Page Layout/DLP for print options...

I’ve published 8 books using Apple’s Pages for both editing and layout - the Pages '09 version that still supported left and right pages, etc. My books are attractive but relatively simply layouts with lots of inline images/photos, single column, TOC, index, glossary, footnotes, page numbers, etc and typically 200 pages or so. Simple stuff.

I just started using Scrivener for my next book and imported 50+ pages of text and split and organized it. Very impressive and it fits my writing style and work flow MUCH better than a linear word processor. It’s still early but given how many pages I’ve written, rearranged, annotated, etc this is going to cut down my pre-publication time by at least 50%. I tended to format/layout on the fly in Pages too and that really cut into productivity when odd things happened like images jumping to other pages, etc - and these things happened a lot. And being just slightly OCD, my attention would be diverted to “fixing” these issues on the fly. With Scrivener I don’t have to worry about that as I’m concentrating on the words and not the layout at the same time.

So here I am with a well organized draft that’s about 80% done. The rest is basically simple writing so I’ll be done quickly. Now I am thinking about the DLP/page layout step. I recently got Nisus Writer Pro for OSX and it is a few steps above Pages. I certainly could use it but I think I’m ready to explore other options. I’d prefer an OSX-only workflow but I do have Windows 10 too. I don’t want to go down the full Adobe InDesign path, too complex and expensive. I looked at Serif PagePlus 9 but 1) it is no longer supported and 2) it doesn’t handle footnotes. Here’s an example of the first page in the new book so you’l have a general sense of what I want to do. I might want to go with two columns.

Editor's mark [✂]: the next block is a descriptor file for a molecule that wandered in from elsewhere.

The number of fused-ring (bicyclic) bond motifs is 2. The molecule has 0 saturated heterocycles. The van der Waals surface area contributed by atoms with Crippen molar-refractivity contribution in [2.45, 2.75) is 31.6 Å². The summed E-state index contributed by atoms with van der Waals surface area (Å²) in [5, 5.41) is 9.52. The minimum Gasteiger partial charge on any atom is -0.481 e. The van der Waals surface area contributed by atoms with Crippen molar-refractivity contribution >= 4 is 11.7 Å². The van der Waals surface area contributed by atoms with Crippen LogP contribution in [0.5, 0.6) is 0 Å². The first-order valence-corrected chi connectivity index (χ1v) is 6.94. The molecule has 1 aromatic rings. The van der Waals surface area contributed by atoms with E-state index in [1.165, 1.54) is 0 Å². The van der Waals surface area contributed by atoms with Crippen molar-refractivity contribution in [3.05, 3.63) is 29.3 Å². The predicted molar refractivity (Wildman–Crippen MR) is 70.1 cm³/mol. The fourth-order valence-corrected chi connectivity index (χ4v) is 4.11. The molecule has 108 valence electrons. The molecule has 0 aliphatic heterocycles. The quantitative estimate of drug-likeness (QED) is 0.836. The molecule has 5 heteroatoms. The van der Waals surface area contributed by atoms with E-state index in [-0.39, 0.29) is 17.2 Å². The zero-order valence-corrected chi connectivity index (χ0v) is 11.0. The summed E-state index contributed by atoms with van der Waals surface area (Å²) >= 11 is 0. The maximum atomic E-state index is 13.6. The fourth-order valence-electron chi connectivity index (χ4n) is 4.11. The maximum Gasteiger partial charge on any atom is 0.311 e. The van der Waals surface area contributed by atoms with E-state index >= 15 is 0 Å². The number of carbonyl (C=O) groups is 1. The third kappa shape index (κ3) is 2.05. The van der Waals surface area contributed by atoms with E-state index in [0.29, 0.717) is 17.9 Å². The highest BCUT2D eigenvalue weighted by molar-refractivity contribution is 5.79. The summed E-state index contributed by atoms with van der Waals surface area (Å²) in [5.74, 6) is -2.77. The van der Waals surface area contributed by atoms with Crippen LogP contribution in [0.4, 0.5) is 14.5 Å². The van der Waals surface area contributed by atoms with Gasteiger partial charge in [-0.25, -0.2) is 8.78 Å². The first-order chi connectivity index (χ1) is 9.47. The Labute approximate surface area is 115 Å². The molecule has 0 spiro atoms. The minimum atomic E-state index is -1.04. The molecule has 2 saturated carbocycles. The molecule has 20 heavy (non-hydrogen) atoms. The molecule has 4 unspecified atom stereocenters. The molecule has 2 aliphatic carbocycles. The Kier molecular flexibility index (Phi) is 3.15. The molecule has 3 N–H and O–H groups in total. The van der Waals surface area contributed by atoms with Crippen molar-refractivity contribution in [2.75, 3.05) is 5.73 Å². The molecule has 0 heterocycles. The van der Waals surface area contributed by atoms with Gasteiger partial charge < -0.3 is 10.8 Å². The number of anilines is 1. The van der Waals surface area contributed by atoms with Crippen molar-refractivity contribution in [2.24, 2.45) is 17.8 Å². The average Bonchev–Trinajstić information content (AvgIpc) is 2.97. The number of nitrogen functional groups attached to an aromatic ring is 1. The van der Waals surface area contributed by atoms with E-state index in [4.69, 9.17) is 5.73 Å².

So, I’d like to see if anyone has experience with other OSX or Windows options with the following requirements:

Hard Requirements:

  • easily handle 250 pages, 200 photos/images
  • auto number footnotes
  • auto table of contents generation
  • word wrap around non-rectangular images
  • ability to do real sidebars for both text and images
  • supports left/right pages
  • supports single and double columns
  • not overly complicated to use
  • less than $300US

OSX preferred but Windows 10 if it meets the list of requirements. I’ve googled until I was blue in the fingers and explored a number of options that all petered out. I ran across Scrivener as part of that search and found it by accident, so I’m hopeful that there might be a DLP option out there with a cult following that I haven’t found!


Scribus? Open source DTP system handles many of your requirements and definitely beats the final one as you can download it from But before you spend money (aka bandwidth) downloading perhaps take a look around their wiki at to see whether all the features you need are present. They have a series of success stories that will you how others have used it for very complex documents. You have a choice of macOS or Windows versions or both for the same money.

Thanks for the link. I had heard of Scribus but had not checked it out. The new 1.5 version supports footnotes. IT looks very compelling so I’m working my way through the docs. Are there any tools/scripts to integrate Scrivener with Scribus that you know of?